Though Del Grande says the choice to throw his support behind Ford was, in essence, making do with “the best of the worst [remaining candidates],” he’s responsible for doubling the number of Fords at City Hall: “It’s my fault—basically, I convinced [Doug Ford] to run. Rob didn’t really feel comfortable trusting anybody down here. I said to Doug, ‘Look, I think your brother needs you.’
The TwoFer: How MDG brought us DoFo.
Res ipsa loquitur.
Fiscal discipline, @cityslikr and Toronto’s endless budget follies | #TOpoli #onpoli
My pal @cityslikr has a thoughtful post over at his place, riffing on the whole Moody’s municipal credit rating thing. If you’ve been reading his stuff regularly, as you should, and keeping abreast of the #TOpoli big picture, then you know: contrary to the edge-of-the-abyss picture regularly presented by certain political camps and their tabloid-media enablers, city finances are not one bad cheque away from fiscal Armageddon.
(I sometimes hesitate to talk about @cityslikr and his take on discipline. He’s got a tendency to stray occasionally, like that time he started talking about Karen Stintz and her safe words. But never mind all that just now.)
That we’ve been subjected to overwrought misleading language on the municipal finance file isn’t news, of course. The relentless pounding isn’t about informing us so much as it’s about softening us up and getting us braced for a nice tall glass of the Kut Kut Koolaid. If anything, the events of the past few months ought to have demonstrated that the whole thing is, like the Austerity Agenda (TM), a manufactured narrative. The lead spokesthingy, of course, is budget chief Mike “No cupcakes for you, widows and orphans” del Grande.
Daren’s analysis is dead-on, so I’m not going to repeat it here, but there’s one detail in it that bears a closer look, and that’s Moody’s call for
a permanent solution to the existing operating budget pressures.
And that’s where this perennial bit of municipal theatre really challenges the audience; it’s in establishing and assessing the context. (Yeah, there he goes again.) Because you really can’t have a worthwhile and comprehensive discussion about “existing operating budget pressures” without addressing Toronto’s continuing structural deficit. And that goes beyond Team Ford, David Miller, and/or Mayor Mel.
Such a discussion must necessarily involve the role of senior levels of government, and the dysfunctional mess that governments of various political stripes have made of municipal finance — indeed, of the entire municipal-governance file. I like to start with the Harris government’s ill-advised municipal amalgamation in the 1990s, coupled with the uploading, downloading, sideswiping shemozzle precipitated with the Common Sense Revolution. But if you want to suggest that the fecklessness of the McGuinty approach hasn’t made things better since then, well …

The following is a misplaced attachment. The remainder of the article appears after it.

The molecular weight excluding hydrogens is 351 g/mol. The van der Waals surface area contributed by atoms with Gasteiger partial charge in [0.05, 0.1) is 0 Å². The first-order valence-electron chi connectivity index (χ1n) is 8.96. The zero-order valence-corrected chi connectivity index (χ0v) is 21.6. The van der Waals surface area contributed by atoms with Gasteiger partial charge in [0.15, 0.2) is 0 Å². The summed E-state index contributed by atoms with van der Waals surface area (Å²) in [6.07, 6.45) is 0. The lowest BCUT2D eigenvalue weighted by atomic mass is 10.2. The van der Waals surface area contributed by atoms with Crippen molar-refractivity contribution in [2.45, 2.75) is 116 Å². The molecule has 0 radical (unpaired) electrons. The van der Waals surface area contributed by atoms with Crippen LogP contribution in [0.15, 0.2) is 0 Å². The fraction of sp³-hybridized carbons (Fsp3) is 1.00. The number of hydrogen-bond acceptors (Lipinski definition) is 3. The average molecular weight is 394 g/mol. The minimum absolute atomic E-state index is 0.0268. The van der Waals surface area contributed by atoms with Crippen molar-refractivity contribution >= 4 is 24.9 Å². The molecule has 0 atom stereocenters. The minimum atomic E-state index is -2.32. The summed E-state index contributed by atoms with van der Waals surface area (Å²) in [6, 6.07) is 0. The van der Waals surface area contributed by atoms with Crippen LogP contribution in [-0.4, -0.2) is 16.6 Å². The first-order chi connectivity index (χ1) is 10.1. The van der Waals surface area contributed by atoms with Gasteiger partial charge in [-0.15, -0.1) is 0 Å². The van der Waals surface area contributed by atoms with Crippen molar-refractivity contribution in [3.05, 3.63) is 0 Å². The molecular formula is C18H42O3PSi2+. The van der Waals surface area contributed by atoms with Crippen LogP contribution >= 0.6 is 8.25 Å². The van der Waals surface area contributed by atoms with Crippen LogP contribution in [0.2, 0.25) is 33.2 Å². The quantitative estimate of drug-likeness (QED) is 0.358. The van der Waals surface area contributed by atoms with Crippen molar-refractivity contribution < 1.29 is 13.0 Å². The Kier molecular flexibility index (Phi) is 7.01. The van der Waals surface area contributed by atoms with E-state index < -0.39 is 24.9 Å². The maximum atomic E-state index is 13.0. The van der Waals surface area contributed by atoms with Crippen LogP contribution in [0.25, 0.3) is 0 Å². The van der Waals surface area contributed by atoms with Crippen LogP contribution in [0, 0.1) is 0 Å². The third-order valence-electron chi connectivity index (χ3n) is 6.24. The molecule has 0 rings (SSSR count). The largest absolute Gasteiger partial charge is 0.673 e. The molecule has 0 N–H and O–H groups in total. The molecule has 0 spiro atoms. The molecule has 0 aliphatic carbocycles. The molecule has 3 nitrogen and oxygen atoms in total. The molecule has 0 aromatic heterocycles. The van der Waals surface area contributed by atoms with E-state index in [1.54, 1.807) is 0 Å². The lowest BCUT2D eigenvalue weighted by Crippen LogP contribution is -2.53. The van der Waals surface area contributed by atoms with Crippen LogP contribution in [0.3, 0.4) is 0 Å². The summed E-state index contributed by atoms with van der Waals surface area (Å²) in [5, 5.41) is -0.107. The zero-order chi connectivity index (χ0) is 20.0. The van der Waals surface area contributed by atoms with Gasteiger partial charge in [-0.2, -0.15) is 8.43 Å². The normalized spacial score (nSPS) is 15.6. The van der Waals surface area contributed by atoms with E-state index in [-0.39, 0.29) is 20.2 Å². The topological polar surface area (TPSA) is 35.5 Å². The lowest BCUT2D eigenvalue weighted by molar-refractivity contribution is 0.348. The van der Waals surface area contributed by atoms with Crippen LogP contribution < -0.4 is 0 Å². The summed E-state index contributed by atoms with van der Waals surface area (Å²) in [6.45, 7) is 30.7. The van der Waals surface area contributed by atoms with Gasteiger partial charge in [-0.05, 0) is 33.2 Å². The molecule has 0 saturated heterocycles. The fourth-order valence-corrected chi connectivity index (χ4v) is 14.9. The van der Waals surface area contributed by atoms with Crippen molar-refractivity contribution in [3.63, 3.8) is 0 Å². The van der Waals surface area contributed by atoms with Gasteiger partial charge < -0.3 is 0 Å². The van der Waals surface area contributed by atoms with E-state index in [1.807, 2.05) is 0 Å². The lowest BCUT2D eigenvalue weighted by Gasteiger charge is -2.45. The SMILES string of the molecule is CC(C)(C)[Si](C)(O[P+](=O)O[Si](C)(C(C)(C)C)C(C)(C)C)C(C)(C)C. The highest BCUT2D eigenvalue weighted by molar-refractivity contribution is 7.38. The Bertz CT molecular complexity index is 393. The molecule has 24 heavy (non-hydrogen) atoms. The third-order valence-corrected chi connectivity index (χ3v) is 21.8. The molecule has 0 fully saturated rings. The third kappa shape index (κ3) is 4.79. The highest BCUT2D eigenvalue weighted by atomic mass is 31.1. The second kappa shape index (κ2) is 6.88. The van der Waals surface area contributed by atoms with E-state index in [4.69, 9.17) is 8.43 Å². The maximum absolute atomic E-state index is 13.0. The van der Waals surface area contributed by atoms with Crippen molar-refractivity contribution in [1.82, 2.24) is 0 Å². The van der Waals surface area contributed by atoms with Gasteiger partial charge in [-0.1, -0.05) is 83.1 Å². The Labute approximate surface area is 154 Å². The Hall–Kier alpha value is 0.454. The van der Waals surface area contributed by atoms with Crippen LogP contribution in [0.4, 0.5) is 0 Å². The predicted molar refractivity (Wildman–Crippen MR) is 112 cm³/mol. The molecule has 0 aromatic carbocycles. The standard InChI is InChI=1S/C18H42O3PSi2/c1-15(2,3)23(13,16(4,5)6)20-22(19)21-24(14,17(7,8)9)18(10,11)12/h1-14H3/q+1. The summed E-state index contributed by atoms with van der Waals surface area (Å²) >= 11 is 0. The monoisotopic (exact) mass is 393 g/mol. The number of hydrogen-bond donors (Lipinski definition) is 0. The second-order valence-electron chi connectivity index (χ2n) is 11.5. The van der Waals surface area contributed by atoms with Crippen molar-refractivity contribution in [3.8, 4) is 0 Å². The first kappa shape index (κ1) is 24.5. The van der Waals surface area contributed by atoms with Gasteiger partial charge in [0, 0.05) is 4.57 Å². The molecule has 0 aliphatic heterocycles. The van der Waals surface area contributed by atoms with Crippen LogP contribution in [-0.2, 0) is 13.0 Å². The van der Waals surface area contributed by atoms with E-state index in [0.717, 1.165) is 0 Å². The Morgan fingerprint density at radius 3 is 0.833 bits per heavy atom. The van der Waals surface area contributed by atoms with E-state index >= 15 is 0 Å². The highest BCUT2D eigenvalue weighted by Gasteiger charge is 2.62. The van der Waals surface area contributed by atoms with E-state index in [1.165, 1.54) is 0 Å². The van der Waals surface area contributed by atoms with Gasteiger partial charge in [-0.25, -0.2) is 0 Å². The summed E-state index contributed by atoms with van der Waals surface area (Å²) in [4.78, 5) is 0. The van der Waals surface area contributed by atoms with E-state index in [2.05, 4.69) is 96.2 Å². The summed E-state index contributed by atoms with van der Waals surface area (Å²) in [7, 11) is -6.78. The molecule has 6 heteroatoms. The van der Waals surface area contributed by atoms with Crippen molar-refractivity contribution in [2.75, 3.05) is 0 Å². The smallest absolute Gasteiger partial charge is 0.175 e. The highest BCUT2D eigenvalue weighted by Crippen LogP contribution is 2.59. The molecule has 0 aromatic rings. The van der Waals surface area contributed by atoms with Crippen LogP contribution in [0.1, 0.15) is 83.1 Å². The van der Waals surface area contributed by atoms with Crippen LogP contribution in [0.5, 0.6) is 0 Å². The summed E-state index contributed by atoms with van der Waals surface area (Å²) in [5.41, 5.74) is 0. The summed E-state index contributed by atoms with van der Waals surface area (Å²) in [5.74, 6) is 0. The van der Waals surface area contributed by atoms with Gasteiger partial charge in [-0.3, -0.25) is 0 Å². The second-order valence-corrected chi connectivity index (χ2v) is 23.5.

You may very well think that, Mattie. I couldn’t possibly comment.
So, in order to make Moody’s really happy, we need to examine and correct the mistakes of previous provincial governments. And while we’re at it, we might want to revisit that whole constitutional municipalities-as-creatures-of-provincial-legislatures thing.
Anyone want to give odds on how likely we are to see that?
- @JohnLorinc and @thekeenanwire on the city budget, and dealing with Team Ford | #TOpoli
- Watching Core Services Review process at York City Centre | #TOpoli
- @dmrider cuts through the #TeamFord spin | #TOpoli #TObudget
- Busy Times. Little Time To Post. « All Fired Up In The Big Smoke | #TOpoli #TObudget
- In defence of the public sphere | #TOpoli #TeamFord
@dmrider cuts through the #TeamFord spin | #TOpoli #TObudget
Yeah, I think that pretty well sums it up.
Oh, and …
City Council Scorecard: The night Rob Ford lost big « Ford For Toronto | #TOpoli
Can’t really improve on @GraphicMatt’s work here. In his words:
Council has now shown a willingness to ignore and overturn key mayoral directives. The question going forward isn’t whether Rob Ford will be a good mayor or a bad mayor, but whether Rob Ford will be relevant at all to the important day-to-day decisions that matter in Toronto.
Democratic governance and that troublesome ‘deserve’ thing | #TOpoli #cdnpoli
In brief, his account suggests that Scarborough residents are feeling screwed. Again. They voted for Rob Ford because they thought, finally, that they’d get a mayor who would stop coddling the downtown elitists and start putting some of their tax dollars to work in their own neighbourhoods. We’ve all seen how well that’s worked out.
Nothing new there. But something one of the readers said has stuck with me. In the comment thread, Matthew Harper argues that Scarborough voters